|THE FIVE PRINCIPLES OF DEMOCRACY
The following article by Alistair McConnachie appeared in the March 2003 issue of Sovereignty.
1- FREEDOM OF SPEECH, DEBATE, AND ENQUIRY
It's been said that the strongest power is that which can forbid its own mention. Anybody who attempts to suppress political debate should be suspected of trying to defend illegitimate power.
As Robert Burns said, in his poem "Here's to them that's awa'":
2- POPULAR DEMOCRACY
In a Popular Democracy -- rather than a Representative Democracy -- the people retain and exercise the policy-making and law-making initiative, rather than being subject to it.
In a Popular Democracy, the government is the servant of the people, not their master. Its job is to listen, respond and deliver to that which is demanded by the people.
These is no suggestion however, that this concept, or any political concept, should be imposed upon other peoples or cultures, or that it is in any sense a morally "superior" system.
3- OPEN, ACCOUNTABLE AND DIVERSE MASS MEDIA
It is the national mass media which forms and validates most people's understanding of what is "real".
It is the national mass media which holds the key to reaching the millions of voters. If you control the mass media that informs the voting choices of the people, then you can control the democratic process.
It is essential therefore that the mass media is:
Accountable to the public, so we may acquire a remedy when it is inaccurate. The "freedom of the press" must be balanced with its accountability.
Diverse in the sense that media monopolies should not be allowed to develop and dominate.
The best way each of us can help build a diverse media is to support alternative media projects.
4- ECONOMIC DEMOCRACY FOR THE PEOPLE
This requires decentralising economic power, and economically empowering smaller units -- whether it is the individual, or the community, or the people collectively -- through democratic mechanisms.
The present method of money creation, whereby virtually all money comes into society as an interest bearing debt owed to the private banking system is contrary to the democratic imperative that the creation of money should be a public service, under public control for the public good.
The present method of money creation gives great power to those private individuals and organisations who create the money.
Economic Democracy would empower the people with the means of creating and controlling their own money supply. It would democratise the creation and control of money.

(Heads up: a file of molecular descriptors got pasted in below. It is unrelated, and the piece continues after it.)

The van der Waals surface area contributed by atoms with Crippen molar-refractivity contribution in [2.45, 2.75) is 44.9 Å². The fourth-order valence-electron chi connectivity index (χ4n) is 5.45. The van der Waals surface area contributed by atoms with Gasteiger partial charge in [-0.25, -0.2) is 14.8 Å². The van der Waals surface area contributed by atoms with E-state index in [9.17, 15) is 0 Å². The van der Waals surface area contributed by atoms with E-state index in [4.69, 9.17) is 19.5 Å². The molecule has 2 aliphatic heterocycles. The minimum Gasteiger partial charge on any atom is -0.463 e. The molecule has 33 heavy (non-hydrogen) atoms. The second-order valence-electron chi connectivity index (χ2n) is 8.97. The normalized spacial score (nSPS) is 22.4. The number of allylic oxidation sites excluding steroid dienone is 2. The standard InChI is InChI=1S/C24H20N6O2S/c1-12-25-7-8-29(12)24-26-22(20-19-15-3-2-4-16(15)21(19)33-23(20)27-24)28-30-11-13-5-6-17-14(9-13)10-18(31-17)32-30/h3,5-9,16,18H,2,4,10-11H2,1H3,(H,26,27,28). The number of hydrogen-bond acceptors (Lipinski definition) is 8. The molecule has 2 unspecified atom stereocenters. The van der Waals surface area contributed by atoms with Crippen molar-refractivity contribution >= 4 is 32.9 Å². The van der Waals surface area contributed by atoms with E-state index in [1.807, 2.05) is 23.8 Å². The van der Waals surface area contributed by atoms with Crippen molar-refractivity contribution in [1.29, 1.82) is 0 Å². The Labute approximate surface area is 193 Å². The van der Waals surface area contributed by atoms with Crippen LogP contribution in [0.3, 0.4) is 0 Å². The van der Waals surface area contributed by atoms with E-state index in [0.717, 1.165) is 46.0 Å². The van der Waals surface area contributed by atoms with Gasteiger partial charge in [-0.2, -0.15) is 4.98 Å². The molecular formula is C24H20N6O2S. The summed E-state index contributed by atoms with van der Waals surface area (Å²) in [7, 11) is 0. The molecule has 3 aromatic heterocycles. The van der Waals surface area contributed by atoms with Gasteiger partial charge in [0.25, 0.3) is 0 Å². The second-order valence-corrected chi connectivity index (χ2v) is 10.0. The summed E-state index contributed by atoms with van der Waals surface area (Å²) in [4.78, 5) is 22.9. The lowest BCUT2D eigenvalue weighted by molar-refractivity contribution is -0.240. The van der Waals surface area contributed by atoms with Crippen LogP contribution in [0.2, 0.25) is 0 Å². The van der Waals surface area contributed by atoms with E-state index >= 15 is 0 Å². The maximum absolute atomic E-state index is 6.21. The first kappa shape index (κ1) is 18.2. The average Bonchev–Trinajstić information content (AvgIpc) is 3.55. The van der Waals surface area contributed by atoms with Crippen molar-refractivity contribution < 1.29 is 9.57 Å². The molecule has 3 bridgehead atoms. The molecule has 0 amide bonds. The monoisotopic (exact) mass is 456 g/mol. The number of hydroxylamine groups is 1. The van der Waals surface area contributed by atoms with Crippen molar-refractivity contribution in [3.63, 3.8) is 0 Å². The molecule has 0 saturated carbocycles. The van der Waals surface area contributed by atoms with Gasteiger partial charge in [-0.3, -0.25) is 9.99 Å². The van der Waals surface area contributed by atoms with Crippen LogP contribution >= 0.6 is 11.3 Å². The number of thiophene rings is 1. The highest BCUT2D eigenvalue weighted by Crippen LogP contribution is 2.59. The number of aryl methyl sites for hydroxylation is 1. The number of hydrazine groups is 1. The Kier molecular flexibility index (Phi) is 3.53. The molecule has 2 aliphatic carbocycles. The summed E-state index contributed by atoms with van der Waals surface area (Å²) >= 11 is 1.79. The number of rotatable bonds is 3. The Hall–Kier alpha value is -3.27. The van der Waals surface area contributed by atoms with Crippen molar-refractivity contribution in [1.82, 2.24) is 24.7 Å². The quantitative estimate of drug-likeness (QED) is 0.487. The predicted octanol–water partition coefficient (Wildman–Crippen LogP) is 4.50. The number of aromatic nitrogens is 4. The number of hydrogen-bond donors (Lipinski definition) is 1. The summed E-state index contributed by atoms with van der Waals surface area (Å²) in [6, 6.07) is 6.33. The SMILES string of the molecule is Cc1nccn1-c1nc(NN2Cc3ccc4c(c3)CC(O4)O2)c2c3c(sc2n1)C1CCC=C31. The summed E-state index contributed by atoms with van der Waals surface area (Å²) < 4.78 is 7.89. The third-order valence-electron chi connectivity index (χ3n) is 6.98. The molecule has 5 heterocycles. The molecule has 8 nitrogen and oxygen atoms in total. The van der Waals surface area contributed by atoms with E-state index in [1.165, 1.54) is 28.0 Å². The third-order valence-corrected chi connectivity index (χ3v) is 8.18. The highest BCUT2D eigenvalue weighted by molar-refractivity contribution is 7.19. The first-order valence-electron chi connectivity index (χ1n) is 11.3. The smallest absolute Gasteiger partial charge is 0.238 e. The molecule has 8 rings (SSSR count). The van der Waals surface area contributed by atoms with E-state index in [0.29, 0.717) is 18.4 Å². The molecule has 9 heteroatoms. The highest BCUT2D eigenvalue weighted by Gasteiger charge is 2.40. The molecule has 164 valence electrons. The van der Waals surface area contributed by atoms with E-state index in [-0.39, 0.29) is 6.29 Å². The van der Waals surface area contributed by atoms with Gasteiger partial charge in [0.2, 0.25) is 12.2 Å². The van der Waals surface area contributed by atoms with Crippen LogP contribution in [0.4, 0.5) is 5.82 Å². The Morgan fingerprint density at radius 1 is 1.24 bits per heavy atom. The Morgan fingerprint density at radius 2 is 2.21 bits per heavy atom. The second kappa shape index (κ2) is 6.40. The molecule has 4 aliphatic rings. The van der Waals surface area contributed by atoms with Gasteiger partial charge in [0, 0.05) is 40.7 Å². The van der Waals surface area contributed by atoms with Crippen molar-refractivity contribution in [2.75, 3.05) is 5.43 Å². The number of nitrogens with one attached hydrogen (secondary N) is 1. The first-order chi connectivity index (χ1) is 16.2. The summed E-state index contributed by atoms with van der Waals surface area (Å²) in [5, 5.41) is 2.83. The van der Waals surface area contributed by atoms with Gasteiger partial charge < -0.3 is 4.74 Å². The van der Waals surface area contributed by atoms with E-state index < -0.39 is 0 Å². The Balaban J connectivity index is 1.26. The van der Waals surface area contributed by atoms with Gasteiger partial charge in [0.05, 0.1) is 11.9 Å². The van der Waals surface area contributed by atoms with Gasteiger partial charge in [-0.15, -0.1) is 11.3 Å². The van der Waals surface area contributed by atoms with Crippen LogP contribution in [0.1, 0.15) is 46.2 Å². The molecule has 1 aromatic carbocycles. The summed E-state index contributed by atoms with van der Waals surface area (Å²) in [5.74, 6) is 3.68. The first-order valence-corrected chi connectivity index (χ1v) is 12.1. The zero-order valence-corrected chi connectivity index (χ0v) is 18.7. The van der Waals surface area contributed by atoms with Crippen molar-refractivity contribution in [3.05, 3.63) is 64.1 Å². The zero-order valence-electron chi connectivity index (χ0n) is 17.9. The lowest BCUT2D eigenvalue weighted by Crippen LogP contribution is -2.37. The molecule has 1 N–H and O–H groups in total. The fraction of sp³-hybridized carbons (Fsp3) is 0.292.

Economic Democracy for the people complements the state's Economic Sovereignty (see Sovereignty, February 2003). For more information on economic sovereignty and debt free money see www.ProsperityUK.com
5- EQUALITY BEFORE THE LAW
Just as important as "the rule of law", however, is equality before the law -- meaning each citizen has an equal ability to seek and receive justice.
In our society, the ability of a person to defend himself successfully may often depend upon his ability to pay for his defence. It often seems that there is one law for the rich and one law for the poor.
A democratic society would ensure each citizen is truly "equal before the law". It would ensure that everybody has free access to the law, just as we have free access to health care.
The jury system can also help to ensure equality before the law by defending the common man against an unjust legal order.
This is because a randomly selected jury of common people act as the final arbiters of the "rule of law".
Only a jury can make Parliament's laws meaningful by convicting transgressors. There is no requirement for it to convict, even when the "rule of law" has been broken. By refusing to convict, a jury makes a stand against bad law and can force a change in legislation.
Thus the jury system, and its expansion, is an essential element of a healthy democracy.
Sovereignty intends to develop further articles based around these principles. Anybody who can write on these themes is encouraged to get in touch with us.